Right now, it is November, the month where Autumn is in its prime and Winter is right around the corner. Right now, in the USA and the UK, we are seeing faded leaves, crisper daybreaks, and cooler twilights. And since autumn is the season that invites change, I thought it would be a splendid time to introduce my friend Jambrains’ newest EP “Faded Dreams” as his musical concept coincides with what we all are experiencing right now – transitions, change, starting anew.
I have had the honor in reviewing Jambrains (Johan Alms) before and he never ceases to amaze me and my readers. The Swedish multi-instrumentalist and songwriter always infuses his Folk music with powerful guitars, thought-provoking soundscapes, real-life lyrics, and strong melodies.
“Faded Dreams” was released August 31st of this year and is a Rock Folk EP that includes five tracks:
- Without You
- Fade -
- 4th of July
- I Can Change
Each track creatively houses the theme of change and inspires its listeners to grasp and accept those defining moments in life along with the transformation.
“Without You” starts the EP off on a high note with electric guitars, ukuleles, accordion, and a nice bass bottom. It doesn’t matter if you are in India, England, or the ATL, everyone can relate to this track that impressively evoke youthful memories, the lyrics sing: I can still recall the playground by the Wal-Mart parking lot / a browned-eyed girl with freckles / hand in mine in our secret spot / we used to share a Mars bar / when it was all we could afford / this town was all we knew about / the world not yet explored / now the ships are sailing as the tide is turning but I just can not leave not without you / without you / a Greyhound ticket in my back pocket but I just can not leave not without you / without you. The practical lyrics are so rich and vivid. This Rock Folk track follows in the tradition of artists like Bruce Springsteen and Billie Joel and holds a nice American Heartland Rock style of music – the working man’s music, and it is great!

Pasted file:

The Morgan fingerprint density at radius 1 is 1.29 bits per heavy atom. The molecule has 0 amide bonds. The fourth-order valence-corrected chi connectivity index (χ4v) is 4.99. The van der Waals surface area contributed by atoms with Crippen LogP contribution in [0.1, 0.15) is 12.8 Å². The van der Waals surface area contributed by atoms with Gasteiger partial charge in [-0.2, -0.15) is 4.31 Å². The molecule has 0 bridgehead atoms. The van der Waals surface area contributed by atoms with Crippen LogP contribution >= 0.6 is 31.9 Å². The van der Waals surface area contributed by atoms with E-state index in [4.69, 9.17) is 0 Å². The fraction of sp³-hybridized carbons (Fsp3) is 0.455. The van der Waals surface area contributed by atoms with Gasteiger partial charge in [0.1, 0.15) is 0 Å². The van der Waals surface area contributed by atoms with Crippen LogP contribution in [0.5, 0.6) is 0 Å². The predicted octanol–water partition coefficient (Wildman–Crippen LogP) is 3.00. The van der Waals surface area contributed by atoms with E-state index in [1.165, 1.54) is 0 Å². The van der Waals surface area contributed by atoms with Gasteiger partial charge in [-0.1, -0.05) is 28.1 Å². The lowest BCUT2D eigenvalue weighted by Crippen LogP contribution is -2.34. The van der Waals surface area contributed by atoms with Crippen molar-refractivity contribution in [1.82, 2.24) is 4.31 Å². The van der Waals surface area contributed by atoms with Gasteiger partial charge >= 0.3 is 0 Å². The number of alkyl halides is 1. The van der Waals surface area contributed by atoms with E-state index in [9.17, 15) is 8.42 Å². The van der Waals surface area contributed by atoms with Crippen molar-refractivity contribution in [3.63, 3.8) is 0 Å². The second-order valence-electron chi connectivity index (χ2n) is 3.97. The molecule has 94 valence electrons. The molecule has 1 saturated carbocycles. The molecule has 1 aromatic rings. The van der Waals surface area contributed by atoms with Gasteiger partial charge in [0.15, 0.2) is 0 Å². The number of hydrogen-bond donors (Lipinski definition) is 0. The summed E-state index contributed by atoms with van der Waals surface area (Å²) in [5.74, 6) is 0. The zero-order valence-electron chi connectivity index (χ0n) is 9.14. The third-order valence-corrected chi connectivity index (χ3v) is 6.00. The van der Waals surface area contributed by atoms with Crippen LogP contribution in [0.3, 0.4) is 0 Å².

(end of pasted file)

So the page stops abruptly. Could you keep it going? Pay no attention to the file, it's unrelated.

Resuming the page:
And every time I hear the first chords of the second track, “Fade,” I just melt. It doesn’t matter where I am at the moment, I just STOP. Seriously, this song is so memorable with its soul-pacifying melodies and meditating lyrics.
“Fade” was released as a single in early 2018 and received much recognition. It fulfills the EP’s demonstrative structure so well in keeping with the theme of change. Taking an excerpt from my Klef Notes’ review of Jambrains’ “Life, Love & Lies” EP, “Fade is a lyrical letter depicting how fairytale dreams and aspirations can fade . . . if they are not played out to their fullest colors. The subtle modulation in the verses and the melodic changes in this cut set your mind to thinking of life and its decisions whether good or bad and how to piece together the remaining parts before they turn to gray.”